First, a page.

How scary is the Democratic People’s Republic of Korea? Let’s first look at the argument for “very scary.” Via Foreign Policy: North Korea today can threaten all of South Korea and parts of Japan with its conventional missiles and its conventional military. The North can fire 500,000 rounds of artillery on Seoul in the first... Read more »
On Friday, the above, titled "A Short, Three-Day War," was posted to Uriminzokkiri, depicting North Korean paratroopers and the shells of long-range weapons descending upon South Korea. Via Sina English:
"The crack stormtroopers will occupy Seoul and other cities and take 150,000 US citizens as hostages," the narrator said.
Viewed over 40,000 times on Youku in the last three days, this video of a cute North Korean performer spinning for nearly 45 seconds with a vase on her head. The jaw-dropping part starts at the 1:45 mark. You couldn't do this.
North Korea's known for these type of performances -- at the very least, English-language writers have commented on it before.
Kim Jong-un’s wife, Ri Sol-ju, gave birth sometime around New Year’s, but no one has yet to independently verify the sex of the child… Until now, basically. Thanks to Dennis Rodman. This guy. In a long interview with The Sun in which Rodman says Kim isn’t like Saddam Hussein, “doesn’t want to kill anyone,” and... Read more »
It was only last month that North Korea decided it would allow visiting foreigners to surf the Internet, tweet, and Skype from mobile devices. As AP reported:
Koryolink, a joint venture between Korea Post & Telecommunications Corporation and Egypt's Orascom Telecom Media and Technology Holding SAE, informed foreign residents in Pyongyang on Friday that it will launch a third generation, or 3G, mobile Internet service no later than March 1.
We thank Washington Post's Max Fisher for flagging a version of the above video, which has traveled from the YouTube account of British filmmaker and travel author Alun Hill (who created it) to Hong Kong's Phoenix TV, which broadcasts in China, before making its way back to YouTube... where Hill's name has been removed from the credits and some people have been, as they say, ensnared in the satire's net.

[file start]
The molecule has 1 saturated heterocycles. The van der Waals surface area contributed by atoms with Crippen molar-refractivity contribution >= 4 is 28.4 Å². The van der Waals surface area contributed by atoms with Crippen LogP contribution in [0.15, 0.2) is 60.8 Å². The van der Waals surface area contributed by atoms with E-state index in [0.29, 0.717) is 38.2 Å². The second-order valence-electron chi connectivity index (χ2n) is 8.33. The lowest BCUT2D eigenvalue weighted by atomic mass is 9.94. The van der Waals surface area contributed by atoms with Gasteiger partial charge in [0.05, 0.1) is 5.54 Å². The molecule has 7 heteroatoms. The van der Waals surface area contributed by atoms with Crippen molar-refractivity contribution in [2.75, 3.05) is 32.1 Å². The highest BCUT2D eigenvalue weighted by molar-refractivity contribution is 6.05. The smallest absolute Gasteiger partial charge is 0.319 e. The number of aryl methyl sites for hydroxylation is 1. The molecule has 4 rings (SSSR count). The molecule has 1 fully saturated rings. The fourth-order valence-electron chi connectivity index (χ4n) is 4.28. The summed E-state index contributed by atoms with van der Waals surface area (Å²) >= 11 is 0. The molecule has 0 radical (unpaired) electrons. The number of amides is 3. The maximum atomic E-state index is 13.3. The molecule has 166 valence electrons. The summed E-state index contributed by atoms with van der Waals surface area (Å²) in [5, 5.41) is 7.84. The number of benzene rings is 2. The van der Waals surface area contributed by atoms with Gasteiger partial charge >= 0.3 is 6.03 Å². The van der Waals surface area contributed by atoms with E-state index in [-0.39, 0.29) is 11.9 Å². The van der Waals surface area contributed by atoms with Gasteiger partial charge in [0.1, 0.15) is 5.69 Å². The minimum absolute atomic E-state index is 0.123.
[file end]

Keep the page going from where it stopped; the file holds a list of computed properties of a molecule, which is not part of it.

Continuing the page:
Dennis Rodman, fresh off his tour of Pyongyang, can’t stop singing the praises of that “awesome kid” Kim Jong-un. Unsurprisingly, some Americans just don’t want to hear about it, such as the bartender at the restaurant bar in Time Hotel in Manhattan on Sunday. According to the New York Post: “He was at the bar at... Read more »
This is getting more bizarre by the second. Dennis Rodman appeared on ABC's This Week with George Stephanopoulos earlier this morning to do his first public interview since returning from North Korea. What?
He had a message, too (one which the State Department, for the record, has no interest in):
The wonderful folk of Koryo Tours, who aren't responsible for Dennis Rodman but is for so many other Westerners who visit North Korea, passed along this video recently of Americans playing basketball in the DPRK last June. It was the first ever "USA-North Korea basketball exchange."